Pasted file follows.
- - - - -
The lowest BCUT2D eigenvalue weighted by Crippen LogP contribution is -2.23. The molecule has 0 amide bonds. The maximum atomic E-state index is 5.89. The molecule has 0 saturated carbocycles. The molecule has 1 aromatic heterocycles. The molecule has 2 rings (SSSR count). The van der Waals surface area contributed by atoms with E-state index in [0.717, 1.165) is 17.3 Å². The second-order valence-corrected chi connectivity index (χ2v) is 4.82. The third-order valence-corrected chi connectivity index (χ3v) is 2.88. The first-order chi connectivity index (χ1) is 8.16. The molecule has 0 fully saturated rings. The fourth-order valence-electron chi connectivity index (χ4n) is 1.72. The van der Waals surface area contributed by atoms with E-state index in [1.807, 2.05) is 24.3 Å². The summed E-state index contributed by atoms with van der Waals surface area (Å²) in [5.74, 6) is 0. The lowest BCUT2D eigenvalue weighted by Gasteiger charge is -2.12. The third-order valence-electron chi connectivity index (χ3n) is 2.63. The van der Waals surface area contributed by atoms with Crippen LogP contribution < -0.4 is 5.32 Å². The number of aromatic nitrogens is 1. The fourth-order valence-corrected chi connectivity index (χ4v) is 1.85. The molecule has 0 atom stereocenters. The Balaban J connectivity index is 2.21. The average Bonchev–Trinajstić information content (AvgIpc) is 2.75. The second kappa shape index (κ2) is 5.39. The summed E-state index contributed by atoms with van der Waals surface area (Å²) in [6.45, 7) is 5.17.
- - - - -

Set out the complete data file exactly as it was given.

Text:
The lowest BCUT2D eigenvalue weighted by Crippen LogP contribution is -2.23. The molecule has 0 amide bonds. The maximum atomic E-state index is 5.89. The molecule has 0 saturated carbocycles. The molecule has 1 aromatic heterocycles. The molecule has 2 rings (SSSR count). The van der Waals surface area contributed by atoms with E-state index in [0.717, 1.165) is 17.3 Å². The second-order valence-corrected chi connectivity index (χ2v) is 4.82. The third-order valence-corrected chi connectivity index (χ3v) is 2.88. The first-order chi connectivity index (χ1) is 8.16. The molecule has 0 fully saturated rings. The fourth-order valence-electron chi connectivity index (χ4n) is 1.72. The van der Waals surface area contributed by atoms with E-state index in [1.807, 2.05) is 24.3 Å². The summed E-state index contributed by atoms with van der Waals surface area (Å²) in [5.74, 6) is 0. The lowest BCUT2D eigenvalue weighted by Gasteiger charge is -2.12. The third-order valence-electron chi connectivity index (χ3n) is 2.63. The van der Waals surface area contributed by atoms with Crippen LogP contribution < -0.4 is 5.32 Å². The number of aromatic nitrogens is 1. The fourth-order valence-corrected chi connectivity index (χ4v) is 1.85. The molecule has 0 atom stereocenters. The Balaban J connectivity index is 2.21. The average Bonchev–Trinajstić information content (AvgIpc) is 2.75. The second kappa shape index (κ2) is 5.39. The summed E-state index contributed by atoms with van der Waals surface area (Å²) in [6.45, 7) is 5.17.